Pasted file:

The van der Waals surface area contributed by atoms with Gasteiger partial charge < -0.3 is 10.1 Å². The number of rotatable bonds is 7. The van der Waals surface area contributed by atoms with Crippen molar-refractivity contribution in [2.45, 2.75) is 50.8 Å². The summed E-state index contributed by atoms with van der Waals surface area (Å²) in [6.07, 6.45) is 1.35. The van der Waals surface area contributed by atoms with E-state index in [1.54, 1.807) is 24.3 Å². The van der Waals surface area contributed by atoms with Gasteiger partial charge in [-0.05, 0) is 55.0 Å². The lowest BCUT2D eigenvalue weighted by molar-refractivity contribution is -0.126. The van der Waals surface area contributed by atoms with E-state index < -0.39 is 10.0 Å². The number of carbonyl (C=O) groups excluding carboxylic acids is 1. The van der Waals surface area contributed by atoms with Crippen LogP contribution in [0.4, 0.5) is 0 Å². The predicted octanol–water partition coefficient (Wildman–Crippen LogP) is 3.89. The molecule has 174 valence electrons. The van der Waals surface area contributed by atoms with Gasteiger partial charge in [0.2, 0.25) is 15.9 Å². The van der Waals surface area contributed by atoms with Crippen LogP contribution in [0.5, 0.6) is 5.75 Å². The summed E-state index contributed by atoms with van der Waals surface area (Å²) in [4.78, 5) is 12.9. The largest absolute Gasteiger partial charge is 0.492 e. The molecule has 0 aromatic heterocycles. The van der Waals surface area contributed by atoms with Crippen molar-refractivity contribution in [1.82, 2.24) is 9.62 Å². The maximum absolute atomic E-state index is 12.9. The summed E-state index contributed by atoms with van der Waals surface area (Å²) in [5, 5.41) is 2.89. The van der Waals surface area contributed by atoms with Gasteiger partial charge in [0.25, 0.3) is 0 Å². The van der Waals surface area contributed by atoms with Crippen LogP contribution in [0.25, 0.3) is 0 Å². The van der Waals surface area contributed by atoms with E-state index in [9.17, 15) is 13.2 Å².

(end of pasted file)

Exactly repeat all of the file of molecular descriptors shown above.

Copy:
The van der Waals surface area contributed by atoms with Gasteiger partial charge < -0.3 is 10.1 Å². The number of rotatable bonds is 7. The van der Waals surface area contributed by atoms with Crippen molar-refractivity contribution in [2.45, 2.75) is 50.8 Å². The summed E-state index contributed by atoms with van der Waals surface area (Å²) in [6.07, 6.45) is 1.35. The van der Waals surface area contributed by atoms with E-state index in [1.54, 1.807) is 24.3 Å². The van der Waals surface area contributed by atoms with Gasteiger partial charge in [-0.05, 0) is 55.0 Å². The lowest BCUT2D eigenvalue weighted by molar-refractivity contribution is -0.126. The van der Waals surface area contributed by atoms with E-state index < -0.39 is 10.0 Å². The number of carbonyl (C=O) groups excluding carboxylic acids is 1. The van der Waals surface area contributed by atoms with Crippen LogP contribution in [0.4, 0.5) is 0 Å². The predicted octanol–water partition coefficient (Wildman–Crippen LogP) is 3.89. The molecule has 174 valence electrons. The van der Waals surface area contributed by atoms with Gasteiger partial charge in [0.2, 0.25) is 15.9 Å². The van der Waals surface area contributed by atoms with Crippen LogP contribution in [0.5, 0.6) is 5.75 Å². The summed E-state index contributed by atoms with van der Waals surface area (Å²) in [4.78, 5) is 12.9. The largest absolute Gasteiger partial charge is 0.492 e. The molecule has 0 aromatic heterocycles. The van der Waals surface area contributed by atoms with Crippen molar-refractivity contribution in [1.82, 2.24) is 9.62 Å². The maximum absolute atomic E-state index is 12.9. The summed E-state index contributed by atoms with van der Waals surface area (Å²) in [5, 5.41) is 2.89. The van der Waals surface area contributed by atoms with Gasteiger partial charge in [0.25, 0.3) is 0 Å². The van der Waals surface area contributed by atoms with Crippen LogP contribution in [0.25, 0.3) is 0 Å². The van der Waals surface area contributed by atoms with E-state index in [9.17, 15) is 13.2 Å².